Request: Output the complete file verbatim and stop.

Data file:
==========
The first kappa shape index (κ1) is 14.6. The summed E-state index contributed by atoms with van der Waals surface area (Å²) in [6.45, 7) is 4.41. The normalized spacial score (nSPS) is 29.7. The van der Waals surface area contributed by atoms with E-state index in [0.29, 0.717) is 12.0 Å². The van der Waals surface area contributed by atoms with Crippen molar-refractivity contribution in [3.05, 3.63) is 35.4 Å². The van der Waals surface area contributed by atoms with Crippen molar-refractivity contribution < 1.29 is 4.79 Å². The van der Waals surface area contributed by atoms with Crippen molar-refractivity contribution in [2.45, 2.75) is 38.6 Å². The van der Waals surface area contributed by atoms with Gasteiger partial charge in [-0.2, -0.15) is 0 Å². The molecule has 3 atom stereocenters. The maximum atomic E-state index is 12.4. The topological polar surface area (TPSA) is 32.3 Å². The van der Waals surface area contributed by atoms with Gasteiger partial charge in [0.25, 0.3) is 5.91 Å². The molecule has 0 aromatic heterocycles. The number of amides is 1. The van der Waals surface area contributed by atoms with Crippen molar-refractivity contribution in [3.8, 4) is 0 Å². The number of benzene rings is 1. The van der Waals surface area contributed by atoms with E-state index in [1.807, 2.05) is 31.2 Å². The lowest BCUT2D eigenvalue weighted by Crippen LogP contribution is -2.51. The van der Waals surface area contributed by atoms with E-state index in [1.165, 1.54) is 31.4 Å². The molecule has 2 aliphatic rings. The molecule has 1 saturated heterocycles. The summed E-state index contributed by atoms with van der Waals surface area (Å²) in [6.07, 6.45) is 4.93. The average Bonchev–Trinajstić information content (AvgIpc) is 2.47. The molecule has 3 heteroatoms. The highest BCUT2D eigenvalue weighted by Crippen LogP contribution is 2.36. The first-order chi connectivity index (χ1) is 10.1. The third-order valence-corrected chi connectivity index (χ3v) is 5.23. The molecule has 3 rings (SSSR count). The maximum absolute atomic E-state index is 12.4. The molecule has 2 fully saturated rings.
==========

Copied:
The first kappa shape index (κ1) is 14.6. The summed E-state index contributed by atoms with van der Waals surface area (Å²) in [6.45, 7) is 4.41. The normalized spacial score (nSPS) is 29.7. The van der Waals surface area contributed by atoms with E-state index in [0.29, 0.717) is 12.0 Å². The van der Waals surface area contributed by atoms with Crippen molar-refractivity contribution in [3.05, 3.63) is 35.4 Å². The van der Waals surface area contributed by atoms with Crippen molar-refractivity contribution < 1.29 is 4.79 Å². The van der Waals surface area contributed by atoms with Crippen molar-refractivity contribution in [2.45, 2.75) is 38.6 Å². The van der Waals surface area contributed by atoms with Gasteiger partial charge in [-0.2, -0.15) is 0 Å². The molecule has 3 atom stereocenters. The maximum atomic E-state index is 12.4. The topological polar surface area (TPSA) is 32.3 Å². The van der Waals surface area contributed by atoms with Gasteiger partial charge in [0.25, 0.3) is 5.91 Å². The molecule has 0 aromatic heterocycles. The number of amides is 1. The van der Waals surface area contributed by atoms with Crippen molar-refractivity contribution in [3.8, 4) is 0 Å². The number of benzene rings is 1. The van der Waals surface area contributed by atoms with E-state index in [1.807, 2.05) is 31.2 Å². The lowest BCUT2D eigenvalue weighted by Crippen LogP contribution is -2.51. The van der Waals surface area contributed by atoms with E-state index in [1.165, 1.54) is 31.4 Å². The molecule has 2 aliphatic rings. The molecule has 1 saturated heterocycles. The summed E-state index contributed by atoms with van der Waals surface area (Å²) in [6.07, 6.45) is 4.93. The average Bonchev–Trinajstić information content (AvgIpc) is 2.47. The molecule has 3 heteroatoms. The highest BCUT2D eigenvalue weighted by Crippen LogP contribution is 2.36. The first-order chi connectivity index (χ1) is 10.1. The third-order valence-corrected chi connectivity index (χ3v) is 5.23. The molecule has 3 rings (SSSR count). The maximum absolute atomic E-state index is 12.4. The molecule has 2 fully saturated rings.